Monday, January 25, 2010

Heavenly Cures

 Our Bishopric has issued a scripture challenge--They want us to have family scripture study every day and for every 7 consecutive days read we can give them a blue B of M paper for them to hang on the wall of the Bishop's office.  The kids love it and it has wrought a great change in our thinking.  How does this relates to mental illness?  Well, while reading last night I came across a verse that ties into my last post and gives a little bit of an answer on overcoming obstacles.  1 Nephi 14:1 says that if we "harken unto the Lamb of God in that day that he shall manifest himself unto them in word, and also in power, in very deed, unto the taking away of their stumbling blocks--"  So what does that mean for us?

 In comparing stumbling blocks to obstacles, we find the answer.  An obstacle is something that gets in the way or hinders your progress, but a stumbling block is moveable and usually put in someone's way to trip them up.  Typically, an obstacle is something like a mountain or fence (i.e. an obstacle course).  The obstacles make to journey more difficult, but are not in your control and not intended to make the task impossible.  Basically, the obstacle is not partial and "out to get you."  A stumbling block, in theory, is usually in your control.  You, or someone else is, trying to sabotage your progress.  In that sense, then if you are faithful then those things that are intended to make you fail are removed and just the things that are intended to make you stronger, the obstacles, remain.  So the journey is supposed to be hard, but    complete-able.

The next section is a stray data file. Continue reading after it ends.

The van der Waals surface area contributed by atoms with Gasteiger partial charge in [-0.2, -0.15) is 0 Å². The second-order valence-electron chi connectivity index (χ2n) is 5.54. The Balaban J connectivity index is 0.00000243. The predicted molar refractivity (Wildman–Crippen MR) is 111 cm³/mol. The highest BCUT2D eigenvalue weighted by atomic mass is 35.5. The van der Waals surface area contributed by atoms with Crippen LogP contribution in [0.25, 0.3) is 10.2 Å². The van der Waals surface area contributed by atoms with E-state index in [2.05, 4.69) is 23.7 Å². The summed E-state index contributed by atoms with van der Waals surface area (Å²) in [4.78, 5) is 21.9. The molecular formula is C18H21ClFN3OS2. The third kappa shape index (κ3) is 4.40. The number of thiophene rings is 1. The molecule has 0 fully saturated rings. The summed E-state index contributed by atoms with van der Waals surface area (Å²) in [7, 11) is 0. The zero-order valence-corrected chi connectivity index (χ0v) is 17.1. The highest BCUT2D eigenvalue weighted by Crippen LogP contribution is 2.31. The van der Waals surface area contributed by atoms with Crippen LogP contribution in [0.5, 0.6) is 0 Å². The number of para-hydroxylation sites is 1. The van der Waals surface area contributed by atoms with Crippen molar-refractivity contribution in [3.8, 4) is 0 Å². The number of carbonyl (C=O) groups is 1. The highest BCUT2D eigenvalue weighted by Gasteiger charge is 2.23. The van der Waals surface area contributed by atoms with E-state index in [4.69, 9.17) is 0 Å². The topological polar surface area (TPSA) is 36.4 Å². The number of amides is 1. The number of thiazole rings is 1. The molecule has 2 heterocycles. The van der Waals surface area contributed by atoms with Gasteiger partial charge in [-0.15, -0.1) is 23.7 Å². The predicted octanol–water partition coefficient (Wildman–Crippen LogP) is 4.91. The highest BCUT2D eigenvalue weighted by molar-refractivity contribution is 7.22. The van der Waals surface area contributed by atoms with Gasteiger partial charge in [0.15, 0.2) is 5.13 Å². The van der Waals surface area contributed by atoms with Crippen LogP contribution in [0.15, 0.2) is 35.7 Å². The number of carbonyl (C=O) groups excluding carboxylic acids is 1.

A mental illness is an obstacle.  We can make it over them and become a better and stronger person in the process.  If we allow ourselves to be bogged down by mental illness, to make depression a bad habit,  then we place stumbling blocks in our path.  Those can be removed so that we can succeed if we turn to God in everything we do.  So let's brave those obstacles and be faithful.


  1. Thanks for your post. It is hard to remember that we determine if we will make it over or just remain blocked. Though I do not have a mental illness many of my family and friends suffer from bipolar or other forms of mental illnesses. It is some times a struggle to watch them and wonder what we can do to help them. Keep up the wonderful information that you share.

  2. Wow. That's a good take on that scripture. Thanks for sharing!